We’ve all seen situations where 15 kids are standing in line during a game, or sitting on the sidelines after they’ve been called “out” of a game. This happens in schools and churches, alike. The catch is, if you really want to engage kids, you have to keep them active and focused on the game—not on the blades of grass they pluck from the soccer field. This is where the term “max participation” comes in. This means having the maximum number of people active during the entire game or activity. Here are 3 ways to ensure your kids stay engaged during an activity:
– More lines = shorter lines. If your group is playing a game where lines or groups are formed, try to make as many of them as you can. Meaning, instead of doing a relay race with 4 groups of 10, try doing 8 groups of 5. This will cut out the time where kids are just standing around and not paying attention. This will also help keep kids from getting bored with the game.
– No “outs.” Most traditional large group games like “tag” and “dodgeball,” end with most kids being called “out!” While these games are great to play, the “out” option needs to be changed. There are several ways you can do this. One option—once a kid is “out,” they have to do a certain activity in order to get back into the game, e.g., do 10 jumping jacks, recite the week’s theme verse, say their ABC’s, etc. Basically, anything to get themselves back in to the game. Second option—An activity where someone else has to help get them back into the game. An example would be in the game of traditional freeze tag. When one is called out, instead of going to the sidelines, have them sit criss-cross apple sauce where they are until a “free” person tags them back in.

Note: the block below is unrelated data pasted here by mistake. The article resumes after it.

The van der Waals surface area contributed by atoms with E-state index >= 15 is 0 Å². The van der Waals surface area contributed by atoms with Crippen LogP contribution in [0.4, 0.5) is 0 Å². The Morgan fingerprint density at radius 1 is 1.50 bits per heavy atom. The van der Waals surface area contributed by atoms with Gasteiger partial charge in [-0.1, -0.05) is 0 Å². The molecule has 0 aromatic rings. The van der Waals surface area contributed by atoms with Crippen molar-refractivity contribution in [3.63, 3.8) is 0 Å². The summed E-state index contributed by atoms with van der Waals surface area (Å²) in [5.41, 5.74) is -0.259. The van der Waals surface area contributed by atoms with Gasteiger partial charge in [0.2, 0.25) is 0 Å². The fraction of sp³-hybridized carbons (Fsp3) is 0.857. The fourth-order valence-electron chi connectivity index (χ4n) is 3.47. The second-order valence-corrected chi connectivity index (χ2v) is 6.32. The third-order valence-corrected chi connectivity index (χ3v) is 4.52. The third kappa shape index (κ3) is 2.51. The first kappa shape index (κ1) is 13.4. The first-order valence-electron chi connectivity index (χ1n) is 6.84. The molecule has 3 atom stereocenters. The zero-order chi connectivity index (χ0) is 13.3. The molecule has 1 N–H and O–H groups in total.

– Kill it before it dies! End the game before it becomes boring and monotonous. When you think a game is getting good and the kids are running around like crazy and having a blast… end the game. You heard me—end it. It’s going to be hard because you will be telling yourself “but the kids are having so much fun!” Here’s the thing, though, games die quickly. Chances are, once you realize it’s dying, it’s too late.
Jessica Herrell loves to play games… in fact, her degree was in Physical Education and Health!